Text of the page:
ABSTRACT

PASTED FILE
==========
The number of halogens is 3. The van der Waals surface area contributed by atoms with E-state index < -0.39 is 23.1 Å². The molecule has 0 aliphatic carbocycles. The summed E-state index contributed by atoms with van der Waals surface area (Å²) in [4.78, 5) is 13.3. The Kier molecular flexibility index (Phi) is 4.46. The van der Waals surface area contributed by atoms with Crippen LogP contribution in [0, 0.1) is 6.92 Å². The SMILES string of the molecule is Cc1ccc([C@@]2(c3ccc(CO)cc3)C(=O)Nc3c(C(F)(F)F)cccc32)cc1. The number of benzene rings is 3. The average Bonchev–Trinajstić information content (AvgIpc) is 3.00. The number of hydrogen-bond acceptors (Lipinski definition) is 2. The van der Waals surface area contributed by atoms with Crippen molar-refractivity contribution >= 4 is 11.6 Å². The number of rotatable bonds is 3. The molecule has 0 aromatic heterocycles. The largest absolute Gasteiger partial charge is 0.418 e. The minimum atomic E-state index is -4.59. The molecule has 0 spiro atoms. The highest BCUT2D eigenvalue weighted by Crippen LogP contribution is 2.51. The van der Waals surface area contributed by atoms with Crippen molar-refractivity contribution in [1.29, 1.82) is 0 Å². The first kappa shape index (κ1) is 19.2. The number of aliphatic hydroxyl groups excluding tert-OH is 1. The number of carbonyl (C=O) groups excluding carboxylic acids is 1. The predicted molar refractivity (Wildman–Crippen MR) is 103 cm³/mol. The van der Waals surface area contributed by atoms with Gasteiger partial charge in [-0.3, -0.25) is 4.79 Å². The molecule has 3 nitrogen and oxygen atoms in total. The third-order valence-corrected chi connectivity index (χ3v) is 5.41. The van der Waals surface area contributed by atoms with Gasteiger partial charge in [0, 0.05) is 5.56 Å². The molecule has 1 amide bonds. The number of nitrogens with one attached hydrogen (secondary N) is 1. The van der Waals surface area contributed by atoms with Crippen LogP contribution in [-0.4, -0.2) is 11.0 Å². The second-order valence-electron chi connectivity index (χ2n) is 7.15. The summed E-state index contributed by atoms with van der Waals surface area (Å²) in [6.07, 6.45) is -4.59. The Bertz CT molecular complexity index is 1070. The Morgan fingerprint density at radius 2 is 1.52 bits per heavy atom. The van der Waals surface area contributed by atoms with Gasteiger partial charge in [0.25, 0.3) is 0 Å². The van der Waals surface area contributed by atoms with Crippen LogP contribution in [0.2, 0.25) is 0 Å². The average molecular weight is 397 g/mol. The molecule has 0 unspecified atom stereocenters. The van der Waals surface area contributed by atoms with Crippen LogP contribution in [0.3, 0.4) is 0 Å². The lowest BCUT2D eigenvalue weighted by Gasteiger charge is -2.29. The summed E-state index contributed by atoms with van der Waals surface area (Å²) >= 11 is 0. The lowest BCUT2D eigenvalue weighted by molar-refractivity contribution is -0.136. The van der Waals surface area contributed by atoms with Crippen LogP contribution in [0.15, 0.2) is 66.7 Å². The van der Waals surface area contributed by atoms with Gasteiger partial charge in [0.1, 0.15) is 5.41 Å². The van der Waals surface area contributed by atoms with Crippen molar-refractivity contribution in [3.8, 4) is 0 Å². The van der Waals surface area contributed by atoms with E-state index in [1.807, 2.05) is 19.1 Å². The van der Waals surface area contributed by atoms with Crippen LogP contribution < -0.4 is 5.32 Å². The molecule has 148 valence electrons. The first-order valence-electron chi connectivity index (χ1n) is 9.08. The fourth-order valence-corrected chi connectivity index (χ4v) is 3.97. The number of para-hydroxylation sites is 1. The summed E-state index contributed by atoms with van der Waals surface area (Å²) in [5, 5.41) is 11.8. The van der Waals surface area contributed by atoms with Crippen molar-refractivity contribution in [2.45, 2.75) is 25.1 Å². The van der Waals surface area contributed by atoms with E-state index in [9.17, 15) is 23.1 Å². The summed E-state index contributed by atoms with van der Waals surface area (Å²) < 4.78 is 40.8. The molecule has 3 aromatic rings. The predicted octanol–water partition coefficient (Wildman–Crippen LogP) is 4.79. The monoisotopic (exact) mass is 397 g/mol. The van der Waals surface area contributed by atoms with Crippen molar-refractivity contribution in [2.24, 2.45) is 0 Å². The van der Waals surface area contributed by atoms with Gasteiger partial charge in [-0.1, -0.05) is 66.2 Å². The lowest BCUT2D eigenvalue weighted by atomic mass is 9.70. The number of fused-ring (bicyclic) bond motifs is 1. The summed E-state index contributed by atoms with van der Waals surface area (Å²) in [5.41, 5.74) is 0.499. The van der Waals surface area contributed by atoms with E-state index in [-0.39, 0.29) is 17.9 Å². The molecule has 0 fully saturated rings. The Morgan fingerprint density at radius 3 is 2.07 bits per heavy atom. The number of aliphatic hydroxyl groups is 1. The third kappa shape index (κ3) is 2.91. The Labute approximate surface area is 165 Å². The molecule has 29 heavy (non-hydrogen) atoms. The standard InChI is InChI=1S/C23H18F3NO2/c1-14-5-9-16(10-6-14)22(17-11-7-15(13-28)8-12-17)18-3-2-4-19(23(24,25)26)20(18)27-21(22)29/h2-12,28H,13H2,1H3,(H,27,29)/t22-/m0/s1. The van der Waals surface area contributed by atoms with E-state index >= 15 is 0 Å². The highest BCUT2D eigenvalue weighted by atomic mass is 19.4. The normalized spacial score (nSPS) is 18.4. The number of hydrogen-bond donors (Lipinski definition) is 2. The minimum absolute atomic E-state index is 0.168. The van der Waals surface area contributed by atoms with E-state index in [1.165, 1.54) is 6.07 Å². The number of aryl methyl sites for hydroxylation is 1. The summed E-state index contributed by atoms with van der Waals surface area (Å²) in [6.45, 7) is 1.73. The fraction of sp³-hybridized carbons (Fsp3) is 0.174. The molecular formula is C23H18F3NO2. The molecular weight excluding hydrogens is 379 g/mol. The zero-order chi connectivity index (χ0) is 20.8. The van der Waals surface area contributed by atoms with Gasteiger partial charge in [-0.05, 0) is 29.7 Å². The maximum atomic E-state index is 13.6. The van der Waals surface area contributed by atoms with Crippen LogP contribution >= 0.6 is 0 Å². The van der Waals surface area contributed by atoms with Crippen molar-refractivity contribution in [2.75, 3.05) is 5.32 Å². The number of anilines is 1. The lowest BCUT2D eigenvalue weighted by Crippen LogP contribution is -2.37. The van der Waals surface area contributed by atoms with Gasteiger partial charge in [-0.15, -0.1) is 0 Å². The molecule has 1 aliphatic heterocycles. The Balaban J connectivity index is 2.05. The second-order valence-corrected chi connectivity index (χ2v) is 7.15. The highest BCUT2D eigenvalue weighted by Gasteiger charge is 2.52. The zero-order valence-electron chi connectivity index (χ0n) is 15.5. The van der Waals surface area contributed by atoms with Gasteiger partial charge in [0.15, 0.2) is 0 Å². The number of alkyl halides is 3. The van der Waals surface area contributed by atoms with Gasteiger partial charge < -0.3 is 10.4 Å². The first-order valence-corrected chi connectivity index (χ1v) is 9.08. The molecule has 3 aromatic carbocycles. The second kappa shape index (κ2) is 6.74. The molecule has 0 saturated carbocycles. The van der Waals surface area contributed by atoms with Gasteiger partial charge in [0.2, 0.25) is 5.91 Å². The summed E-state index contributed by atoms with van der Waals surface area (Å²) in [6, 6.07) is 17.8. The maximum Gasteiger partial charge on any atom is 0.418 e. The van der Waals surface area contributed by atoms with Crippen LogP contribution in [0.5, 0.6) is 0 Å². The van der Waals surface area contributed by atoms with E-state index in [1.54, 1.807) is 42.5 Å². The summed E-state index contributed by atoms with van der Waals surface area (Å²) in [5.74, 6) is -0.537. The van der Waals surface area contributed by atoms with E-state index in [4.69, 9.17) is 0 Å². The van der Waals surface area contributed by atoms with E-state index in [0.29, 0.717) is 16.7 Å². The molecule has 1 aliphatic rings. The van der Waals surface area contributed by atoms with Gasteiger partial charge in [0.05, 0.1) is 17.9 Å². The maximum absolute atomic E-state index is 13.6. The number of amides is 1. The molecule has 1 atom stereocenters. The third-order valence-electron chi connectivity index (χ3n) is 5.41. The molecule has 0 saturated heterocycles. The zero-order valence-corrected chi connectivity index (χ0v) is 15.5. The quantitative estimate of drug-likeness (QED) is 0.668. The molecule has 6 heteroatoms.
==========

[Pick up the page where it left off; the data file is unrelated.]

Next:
This article examines the intersections of historic and contemporary trajectories of migration in Želimir Žilnik’s latest films. Docudrama Logbook Serbistan (2015) and feature film The Most Beautiful Country in the World (2018) focus on contemporary African and Asian migrants who cross the Balkan route to the European Union. Both films place in conversation the histories of emigration to western Europe from (post)colonial countries and (post)socialist eastern Europe, highlighting the migrants’ shared economic alienation from European prosperity. In turn, documentary Our Man in Gabon (2014) addresses the legacy of the Non-Aligned Movement, which sent many socialist Yugoslav companies and workers to construction sites across the Global South. The films highlight the extent to which Yugoslav socialism depended on migration—the export of to both western Europe and the Global South—which, along with its legacy of Non-Aligned anticolonialism, creates potential for solidarity with contemporary migrants traveling across the Balkans.

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